Name of Project: Bürgerpark auf der Hafeninsel Year or Construction: 1985-1989 Location: Saarbrücken, Germany Architect: Peter Latz
- Programme and project intentions: Reaction of the building and the impact on urban context
The site is positioned over nine hectares of land next to the river Saar. It was previously a coal harbour but became unused after being largely destroyed during air raids of the Second World War. Subsequently the majority of the site began to be used as a dumping ground for building rubble and the remaining land became a car park. This remained the case for a number of years, but in the 1970s a bridge was proposed to be built across the river Saar. The Northern end would rest on the site; therefore Latz was recruited to develop the landscape, which at the time was in a very poor condition, rundown and massively overgrown.
- Idea of construction of the project: An overview of technology, the program and the materiality
Latz and his team proposed three different concepts. The first of which was the “landscape garden” embracing nature through the use of trees, valleys and lakes. This was later rejected as it was believed that the site was too small for this design to successfully fulfil its potential and the large structures that were currently in the landscape could not be easily disguised, detracting from the natural feel. The second was the “geometrical ordering structure” which would have large trees, wide avenues and follow the urban layout. This was also disregarded as it would not provide any resistance against sound pollution from the city. The third option, known as the “syntactical design”, was selected. This design turned its back on traditional urban parks and embraced the historical aspects of the site wherever possible to create public gardens, interesting site lines and easy public access. One of the key elements of the landscape is the large brick gateway structure that stands in the middle of a lake and can be reached by a bridge that passes through the archway. It is particularly important in this design as it is not only an impressive construction; it also collects the surface and drainage water from around the park. The water is then pumped up the wall and released at various heights creating a striking centre point to the park. This also allows the traffic noise from the city to be overshadowed by the falling water and purifies the water before returning it to the river. Another prime feature in the design was to leave a number of fields empty, sectioned off with the ruins of brick walls. This was to allow people living nearby and student groups to leave their own mark on the landscape by having a space to design, making it more personal and linking the park closely to the users.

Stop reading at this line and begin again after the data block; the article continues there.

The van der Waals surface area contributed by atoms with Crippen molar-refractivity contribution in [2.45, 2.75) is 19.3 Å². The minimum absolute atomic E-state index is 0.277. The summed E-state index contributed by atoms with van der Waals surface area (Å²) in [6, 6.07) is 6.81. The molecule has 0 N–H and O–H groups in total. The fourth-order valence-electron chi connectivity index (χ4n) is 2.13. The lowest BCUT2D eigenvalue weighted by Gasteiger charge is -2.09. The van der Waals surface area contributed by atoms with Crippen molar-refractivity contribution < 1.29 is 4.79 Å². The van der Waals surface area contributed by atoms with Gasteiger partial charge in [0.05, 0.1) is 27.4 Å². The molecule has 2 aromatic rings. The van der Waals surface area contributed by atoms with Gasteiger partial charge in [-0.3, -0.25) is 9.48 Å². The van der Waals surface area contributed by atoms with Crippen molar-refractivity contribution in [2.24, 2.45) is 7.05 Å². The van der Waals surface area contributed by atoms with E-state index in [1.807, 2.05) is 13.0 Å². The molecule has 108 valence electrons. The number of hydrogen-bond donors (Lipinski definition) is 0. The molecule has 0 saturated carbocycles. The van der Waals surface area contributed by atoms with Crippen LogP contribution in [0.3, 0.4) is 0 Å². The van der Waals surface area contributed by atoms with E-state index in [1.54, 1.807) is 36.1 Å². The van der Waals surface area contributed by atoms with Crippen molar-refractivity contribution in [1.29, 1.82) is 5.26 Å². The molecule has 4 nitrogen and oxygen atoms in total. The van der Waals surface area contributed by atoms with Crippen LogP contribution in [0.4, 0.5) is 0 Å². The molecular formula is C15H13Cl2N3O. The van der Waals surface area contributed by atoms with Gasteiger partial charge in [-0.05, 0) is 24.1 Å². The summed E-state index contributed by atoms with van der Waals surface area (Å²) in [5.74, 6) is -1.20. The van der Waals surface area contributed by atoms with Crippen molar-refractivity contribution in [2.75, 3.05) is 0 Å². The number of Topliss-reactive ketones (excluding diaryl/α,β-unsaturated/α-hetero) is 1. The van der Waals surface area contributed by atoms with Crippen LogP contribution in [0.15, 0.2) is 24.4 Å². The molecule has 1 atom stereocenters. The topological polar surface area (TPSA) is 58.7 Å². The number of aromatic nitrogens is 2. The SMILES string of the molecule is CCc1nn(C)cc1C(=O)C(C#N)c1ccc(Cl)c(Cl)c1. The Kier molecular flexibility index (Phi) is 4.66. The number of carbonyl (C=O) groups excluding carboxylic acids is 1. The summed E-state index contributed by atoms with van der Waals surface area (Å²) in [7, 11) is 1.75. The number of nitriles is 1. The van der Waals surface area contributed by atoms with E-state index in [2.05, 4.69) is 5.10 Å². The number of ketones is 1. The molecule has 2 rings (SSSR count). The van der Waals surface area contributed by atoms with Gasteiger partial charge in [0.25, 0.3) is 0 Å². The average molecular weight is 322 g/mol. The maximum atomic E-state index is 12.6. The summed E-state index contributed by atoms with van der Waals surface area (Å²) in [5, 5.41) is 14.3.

- Critical review of the work and the projects approach and results achieved
This project is highly successful in creating a public landscape using the existing ruins to reveal the history of the industrial site. The approach of incorporating the ruins into the design whilst maintaining a modern atmosphere works particularly well on this previously abandoned site as it now a key part of the city. Bibiliography Between landscape architecture and land art, Udo Weilacher, 1999 Syntax of Landscape: The Landscape Architecture of Peter Latz and Partners, Udo Weilacher, 2008 Changes in Scenery: Contemporary Landscape Architecture in Europe, Thies Schoder, 2002